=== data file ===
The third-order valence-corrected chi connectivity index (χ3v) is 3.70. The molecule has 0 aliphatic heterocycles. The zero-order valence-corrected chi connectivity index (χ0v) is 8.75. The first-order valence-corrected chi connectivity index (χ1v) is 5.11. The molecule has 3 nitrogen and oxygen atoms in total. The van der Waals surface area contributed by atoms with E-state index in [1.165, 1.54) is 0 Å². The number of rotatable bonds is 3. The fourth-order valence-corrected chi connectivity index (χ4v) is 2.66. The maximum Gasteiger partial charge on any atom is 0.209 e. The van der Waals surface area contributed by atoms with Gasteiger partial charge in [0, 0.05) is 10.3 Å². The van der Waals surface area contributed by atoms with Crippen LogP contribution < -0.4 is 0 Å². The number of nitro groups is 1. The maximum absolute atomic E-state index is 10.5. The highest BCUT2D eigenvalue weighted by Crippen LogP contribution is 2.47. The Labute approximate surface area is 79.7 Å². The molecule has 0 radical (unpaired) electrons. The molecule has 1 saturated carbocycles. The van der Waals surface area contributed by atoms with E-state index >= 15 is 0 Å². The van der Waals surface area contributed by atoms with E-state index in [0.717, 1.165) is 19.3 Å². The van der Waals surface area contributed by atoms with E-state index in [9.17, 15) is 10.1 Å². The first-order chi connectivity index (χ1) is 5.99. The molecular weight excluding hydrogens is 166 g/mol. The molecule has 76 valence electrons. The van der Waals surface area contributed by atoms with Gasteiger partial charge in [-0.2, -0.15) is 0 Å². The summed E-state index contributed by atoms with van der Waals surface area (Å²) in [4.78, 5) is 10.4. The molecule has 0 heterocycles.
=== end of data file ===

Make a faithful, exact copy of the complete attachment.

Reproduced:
The third-order valence-corrected chi connectivity index (χ3v) is 3.70. The molecule has 0 aliphatic heterocycles. The zero-order valence-corrected chi connectivity index (χ0v) is 8.75. The first-order valence-corrected chi connectivity index (χ1v) is 5.11. The molecule has 3 nitrogen and oxygen atoms in total. The van der Waals surface area contributed by atoms with E-state index in [1.165, 1.54) is 0 Å². The number of rotatable bonds is 3. The fourth-order valence-corrected chi connectivity index (χ4v) is 2.66. The maximum Gasteiger partial charge on any atom is 0.209 e. The van der Waals surface area contributed by atoms with Gasteiger partial charge in [0, 0.05) is 10.3 Å². The van der Waals surface area contributed by atoms with Crippen LogP contribution < -0.4 is 0 Å². The number of nitro groups is 1. The maximum absolute atomic E-state index is 10.5. The highest BCUT2D eigenvalue weighted by Crippen LogP contribution is 2.47. The Labute approximate surface area is 79.7 Å². The molecule has 0 radical (unpaired) electrons. The molecule has 1 saturated carbocycles. The van der Waals surface area contributed by atoms with E-state index >= 15 is 0 Å². The van der Waals surface area contributed by atoms with E-state index in [0.717, 1.165) is 19.3 Å². The van der Waals surface area contributed by atoms with E-state index in [9.17, 15) is 10.1 Å². The first-order chi connectivity index (χ1) is 5.99. The molecular weight excluding hydrogens is 166 g/mol. The molecule has 76 valence electrons. The van der Waals surface area contributed by atoms with Gasteiger partial charge in [-0.2, -0.15) is 0 Å². The summed E-state index contributed by atoms with van der Waals surface area (Å²) in [4.78, 5) is 10.4. The molecule has 0 heterocycles.